Beacon Press: Invisible No More
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Invisible No More

Police Violence Against Black Women and Women of Color

Author: Andrea J. Ritchie   Foreword by: Angela Y. Davis

A timely examination of the ways Black women, Indigenous women, and other women of color are uniquely affected by racial profiling, police brutality, and immigration enforcement.

In recent years there has been increasing awareness of the daily violence at the hands of law enforcement agents faced by women like Sandra Bland, Dajerria Becton, Mya Hall, and Rekia Boyd—on the streets, in their homes and workplaces, and at the border.  Invisible No More places these individual stories into broader contexts, centering Black women, Indigenous women and women of color squarely within conversations around the twin epidemics of police violence and mass incarceration. It also documents the evolution of a movement for justice for women of color targeted by police that has been building for decades, largely in the shadows of mainstream campaigns for racial justice and police accountability.

In the current climate Black, Indigenous and communities of color are being targeted for increasingly militarized policing, heightened immigration raids and border enforcement, expanded exclusion, surveillance and criminalization of Muslim communities, and an intensified “war on drugs” and police presence in our communities. Now more than ever, it is critical that we ensure that the voices, experiences and organizing of women of color in the cross-hairs of racial profiling, police violence, exclusion and deportation are at the center of our resistance.

Informed by twenty years of research and advocacy by Black lesbian immigrant and police-misconduct attorney Andrea J. Ritchie, with powerful contributions by Angela Y. Davis, Mariame Kaba, and Charlene Carruthers, this groundbreaking work demands a sea change in how police violence is understood by mainstream media, policymakers, academics, and the general public, as well as a radical rethinking of our visions of safety—and the means we devote to achieving it.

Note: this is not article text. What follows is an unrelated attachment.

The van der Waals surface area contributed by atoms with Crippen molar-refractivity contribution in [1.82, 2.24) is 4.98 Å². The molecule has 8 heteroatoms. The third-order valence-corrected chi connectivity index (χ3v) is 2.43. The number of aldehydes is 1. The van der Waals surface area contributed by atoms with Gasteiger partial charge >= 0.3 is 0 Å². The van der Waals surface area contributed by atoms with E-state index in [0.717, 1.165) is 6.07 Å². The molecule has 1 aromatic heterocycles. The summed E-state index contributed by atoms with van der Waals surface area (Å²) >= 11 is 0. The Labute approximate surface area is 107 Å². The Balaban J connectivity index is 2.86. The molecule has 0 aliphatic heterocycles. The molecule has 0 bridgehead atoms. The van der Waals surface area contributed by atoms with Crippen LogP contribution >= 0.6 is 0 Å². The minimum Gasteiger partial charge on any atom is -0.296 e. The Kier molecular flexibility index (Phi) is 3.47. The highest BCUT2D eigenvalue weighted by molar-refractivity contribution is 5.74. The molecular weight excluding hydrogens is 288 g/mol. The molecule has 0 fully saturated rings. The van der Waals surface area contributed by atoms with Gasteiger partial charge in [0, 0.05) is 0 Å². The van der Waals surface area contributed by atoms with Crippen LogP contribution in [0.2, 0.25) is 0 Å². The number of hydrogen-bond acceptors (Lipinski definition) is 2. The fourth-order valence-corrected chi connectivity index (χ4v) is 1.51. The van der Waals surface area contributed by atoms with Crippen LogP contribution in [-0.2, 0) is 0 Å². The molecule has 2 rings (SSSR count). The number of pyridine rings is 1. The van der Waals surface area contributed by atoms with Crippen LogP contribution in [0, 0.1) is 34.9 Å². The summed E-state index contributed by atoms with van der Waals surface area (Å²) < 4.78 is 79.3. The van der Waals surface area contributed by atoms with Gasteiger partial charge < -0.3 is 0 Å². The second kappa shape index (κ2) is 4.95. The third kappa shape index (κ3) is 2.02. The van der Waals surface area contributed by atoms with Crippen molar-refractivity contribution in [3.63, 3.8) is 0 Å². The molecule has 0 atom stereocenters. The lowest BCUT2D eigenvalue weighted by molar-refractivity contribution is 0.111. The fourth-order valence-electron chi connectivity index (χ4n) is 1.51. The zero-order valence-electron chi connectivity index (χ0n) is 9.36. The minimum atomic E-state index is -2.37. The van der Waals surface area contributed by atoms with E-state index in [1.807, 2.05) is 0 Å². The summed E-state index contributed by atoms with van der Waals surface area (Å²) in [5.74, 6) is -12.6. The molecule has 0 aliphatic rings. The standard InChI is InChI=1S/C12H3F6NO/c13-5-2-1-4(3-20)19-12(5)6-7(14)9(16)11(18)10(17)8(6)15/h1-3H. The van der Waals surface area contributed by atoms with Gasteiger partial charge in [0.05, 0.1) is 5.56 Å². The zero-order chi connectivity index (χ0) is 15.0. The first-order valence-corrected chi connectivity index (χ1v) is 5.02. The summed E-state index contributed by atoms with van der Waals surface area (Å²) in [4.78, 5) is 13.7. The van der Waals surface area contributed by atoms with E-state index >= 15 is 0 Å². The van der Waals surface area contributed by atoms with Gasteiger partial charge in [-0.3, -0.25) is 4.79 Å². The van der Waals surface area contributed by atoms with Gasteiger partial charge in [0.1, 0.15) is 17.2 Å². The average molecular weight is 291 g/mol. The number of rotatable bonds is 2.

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“This long-awaited book from Andrea Ritchie, the leading expert on police violence against women of color, is well worth the wait. This book is quite simply stunning. Ritchie’s analysis deeply challenges both antipolicing and antiviolence movements to expand the scope of their work to address how policing operates through gender, race, disability, and colonialism. Offering a rich genealogy of police violence, Ritchie demonstrates that both historically and today, gender violence is central to policing. Her attention to the myriad ways policing impacts Black women and women of color is brilliant. A crucial and paradigm-shifting book.”
—Andrea Smith, author of Conquest: Sexual Violence and American Indian Genocide

“Andrea Ritchie’s work is a vital contribution to our understanding of policing and criminalization, exposing how women, trans, and gender-nonconforming people are targeted. Ritchie’s intersectional analysis exposes how policing operates off racialized-gendered structures that target people with disabilities, Black mothers, indigenous women, and others made hypervisible and/or invisible by white gender norms. The tool we need in this exact moment, as grassroots resistance to police violence grows alongside an increasing emboldenment of racist law enforcement.”
—Dean Spade, author of Normal Life: Administrative Violence, Critical Trans Politics, and the Limits of Law

Invisible No More deserves a standing ovation. It’s a passionate, incisive critique of the many ways in which women and girls of color are systematically erased or marginalized in discussions of police violence. The stories told here will haunt, inspire, and challenge you to reimagine justice by moving the experience of Black women and girls from the margins to the center.”
—Michelle Alexander, author of The New Jim Crow